Earlier this week, I reported on a new survey of polling data about Catholic attitudes towards gay and lesbian issues conducted by the Public Religion Research Institute. The key finding of that survey was that Catholics are more supportive of gay rights than other Christians, although there remains some ambivalence about the specific issue of gay marriage.
It was unsurprising that some people would greet these findings with all the acumen of an ostrich. Bill Donohue of the Catholic League for Civil Rights issued a press release that claimed, among other things, that “Catholics who are Catholic in name only can be expected to entertain a secular vision of morality, i.e., one that prizes radical autonomy. Those who are serious about their religion look to more authoritative sources for guidance.” He cited the findings in the poll which indicated that those Catholics who attend Mass more regularly are less likely to support gay marriage. “In other words, there is a positive correlation between Mass attendance and adherence to the Church's teachings.”
Of course, Donohue goes on to claim that polls are not good indicators of public sentiment, even though he just used the poll to fortify his position. Data is data Mr. Donohue. A poll is either a good poll or not. To say, as he does, that he agrees with those findings that support his position but the rest can be dismissed is not what normally passes for intellectual rigor.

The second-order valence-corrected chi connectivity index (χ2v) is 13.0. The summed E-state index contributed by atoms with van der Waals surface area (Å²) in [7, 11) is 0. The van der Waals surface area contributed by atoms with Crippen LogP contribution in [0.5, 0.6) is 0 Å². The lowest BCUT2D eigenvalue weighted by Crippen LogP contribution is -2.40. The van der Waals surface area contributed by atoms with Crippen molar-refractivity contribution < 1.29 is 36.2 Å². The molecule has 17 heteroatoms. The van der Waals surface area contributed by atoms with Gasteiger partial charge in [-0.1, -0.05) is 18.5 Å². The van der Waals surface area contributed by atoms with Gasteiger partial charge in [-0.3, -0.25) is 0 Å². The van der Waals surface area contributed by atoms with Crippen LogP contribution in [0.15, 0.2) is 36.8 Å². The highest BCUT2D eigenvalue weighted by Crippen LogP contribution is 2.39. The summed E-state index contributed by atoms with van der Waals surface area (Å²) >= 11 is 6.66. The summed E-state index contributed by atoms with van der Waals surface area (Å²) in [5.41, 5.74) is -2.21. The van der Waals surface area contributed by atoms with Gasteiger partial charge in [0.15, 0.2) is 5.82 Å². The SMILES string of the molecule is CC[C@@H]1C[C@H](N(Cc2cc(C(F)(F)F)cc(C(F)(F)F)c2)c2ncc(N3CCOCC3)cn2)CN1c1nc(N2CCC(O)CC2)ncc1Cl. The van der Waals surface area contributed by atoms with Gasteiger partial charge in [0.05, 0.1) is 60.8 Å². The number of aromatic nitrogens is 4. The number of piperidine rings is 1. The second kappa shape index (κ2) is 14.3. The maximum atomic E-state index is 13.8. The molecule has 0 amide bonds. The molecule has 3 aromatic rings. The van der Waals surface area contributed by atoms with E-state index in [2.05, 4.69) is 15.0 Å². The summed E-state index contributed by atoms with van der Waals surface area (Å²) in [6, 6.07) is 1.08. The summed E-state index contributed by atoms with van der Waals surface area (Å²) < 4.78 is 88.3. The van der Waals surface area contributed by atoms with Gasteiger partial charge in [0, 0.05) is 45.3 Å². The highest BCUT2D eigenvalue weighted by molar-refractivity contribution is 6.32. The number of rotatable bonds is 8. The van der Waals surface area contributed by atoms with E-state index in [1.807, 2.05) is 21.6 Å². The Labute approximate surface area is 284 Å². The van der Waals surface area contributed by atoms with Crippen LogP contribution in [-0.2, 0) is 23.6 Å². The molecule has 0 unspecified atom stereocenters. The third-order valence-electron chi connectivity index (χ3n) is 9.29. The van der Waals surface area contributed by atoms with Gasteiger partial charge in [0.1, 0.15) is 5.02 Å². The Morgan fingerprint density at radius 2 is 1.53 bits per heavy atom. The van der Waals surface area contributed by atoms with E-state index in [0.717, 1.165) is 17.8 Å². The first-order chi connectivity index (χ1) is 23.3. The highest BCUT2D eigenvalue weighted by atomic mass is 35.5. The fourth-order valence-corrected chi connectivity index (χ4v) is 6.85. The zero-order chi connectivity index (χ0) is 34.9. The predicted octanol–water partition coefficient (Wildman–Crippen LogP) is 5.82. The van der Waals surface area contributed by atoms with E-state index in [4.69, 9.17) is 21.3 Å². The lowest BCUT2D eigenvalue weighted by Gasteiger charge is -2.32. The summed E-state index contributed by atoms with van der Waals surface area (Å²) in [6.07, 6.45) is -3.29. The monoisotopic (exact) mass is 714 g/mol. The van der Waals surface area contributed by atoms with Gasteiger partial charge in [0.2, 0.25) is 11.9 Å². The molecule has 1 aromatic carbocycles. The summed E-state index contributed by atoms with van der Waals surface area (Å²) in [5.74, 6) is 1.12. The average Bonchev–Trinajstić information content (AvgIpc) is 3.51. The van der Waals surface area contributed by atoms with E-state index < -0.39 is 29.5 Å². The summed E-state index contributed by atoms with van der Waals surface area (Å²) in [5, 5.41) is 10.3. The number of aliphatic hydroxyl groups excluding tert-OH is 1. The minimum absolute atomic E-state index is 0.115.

Such intellectual rigor would also require that we acknowledge what sociologists have long known: Those who attend religious services more regularly tend to be older and support for gay rights tracks age closely. The younger a person is – whether they are Catholic, or Evangelical, or if they claim no religious affiliation – the more likely they are to support gay rights including gay marriage.
The survey indicated that many Catholics support civil unions instead of same sex marriages. If you lump them with those who support gay marriage, a majority of Catholics support it. If you lump them with those who oppose gay marriage specifically, most Catholics oppose gay marriage. But, the pollsters went deeper and asked if people’s attitudes towards gay marriage would change if they understood gay marriage to be a strictly civil affair, “like you get at city hall.” When framed that way, a clear majority of Catholics, 71%, support gay marriage, a 28% increase. This would indicate that there would be widespread support for conscience protections for the Church to ensure that they not be forced to perform gay marriages.
The Church has done a very bad job defending its position in the public realm. Recently in Maryland, those state senators who had been on the fence on this issue said that what made the decide to support a gay marriage bill in the legislature was the testimony of those who oppose gay marriage: They were so hostile, dismissive and bigoted in their testimony, those state senators saw the issue not as a matter of society deciding it was a good thing to privilege traditional marriage but as in instance of bigotry. The state senators said they did not want to be associated with such bigotry.